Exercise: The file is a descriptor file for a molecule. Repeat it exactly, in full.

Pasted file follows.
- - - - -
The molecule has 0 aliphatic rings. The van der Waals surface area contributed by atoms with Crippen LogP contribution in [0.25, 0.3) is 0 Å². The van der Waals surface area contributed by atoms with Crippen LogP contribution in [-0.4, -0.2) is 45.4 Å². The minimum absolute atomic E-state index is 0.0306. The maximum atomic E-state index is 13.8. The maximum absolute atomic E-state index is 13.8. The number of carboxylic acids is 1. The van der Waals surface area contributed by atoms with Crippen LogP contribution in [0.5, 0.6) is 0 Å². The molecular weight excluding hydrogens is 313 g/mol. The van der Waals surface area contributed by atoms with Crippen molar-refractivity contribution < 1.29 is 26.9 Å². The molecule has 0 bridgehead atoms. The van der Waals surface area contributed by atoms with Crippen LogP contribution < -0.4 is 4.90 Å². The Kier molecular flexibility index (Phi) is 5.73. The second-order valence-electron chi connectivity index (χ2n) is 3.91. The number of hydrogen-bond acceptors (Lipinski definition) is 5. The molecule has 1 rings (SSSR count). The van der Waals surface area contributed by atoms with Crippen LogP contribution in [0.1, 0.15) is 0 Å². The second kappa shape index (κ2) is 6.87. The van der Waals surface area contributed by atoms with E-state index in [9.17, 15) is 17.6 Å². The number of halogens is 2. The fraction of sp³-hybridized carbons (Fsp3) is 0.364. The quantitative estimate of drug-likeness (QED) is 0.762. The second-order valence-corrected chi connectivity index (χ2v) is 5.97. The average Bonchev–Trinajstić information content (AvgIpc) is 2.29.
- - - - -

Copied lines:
The molecule has 0 aliphatic rings. The van der Waals surface area contributed by atoms with Crippen LogP contribution in [0.25, 0.3) is 0 Å². The van der Waals surface area contributed by atoms with Crippen LogP contribution in [-0.4, -0.2) is 45.4 Å². The minimum absolute atomic E-state index is 0.0306. The maximum atomic E-state index is 13.8. The maximum absolute atomic E-state index is 13.8. The number of carboxylic acids is 1. The van der Waals surface area contributed by atoms with Crippen LogP contribution in [0.5, 0.6) is 0 Å². The molecular weight excluding hydrogens is 313 g/mol. The van der Waals surface area contributed by atoms with Crippen molar-refractivity contribution < 1.29 is 26.9 Å². The molecule has 0 bridgehead atoms. The van der Waals surface area contributed by atoms with Crippen LogP contribution < -0.4 is 4.90 Å². The Kier molecular flexibility index (Phi) is 5.73. The second-order valence-electron chi connectivity index (χ2n) is 3.91. The number of hydrogen-bond acceptors (Lipinski definition) is 5. The molecule has 1 rings (SSSR count). The van der Waals surface area contributed by atoms with Crippen LogP contribution in [0.1, 0.15) is 0 Å². The second kappa shape index (κ2) is 6.87. The van der Waals surface area contributed by atoms with E-state index in [9.17, 15) is 17.6 Å². The number of halogens is 2. The fraction of sp³-hybridized carbons (Fsp3) is 0.364. The quantitative estimate of drug-likeness (QED) is 0.762. The second-order valence-corrected chi connectivity index (χ2v) is 5.97. The average Bonchev–Trinajstić information content (AvgIpc) is 2.29.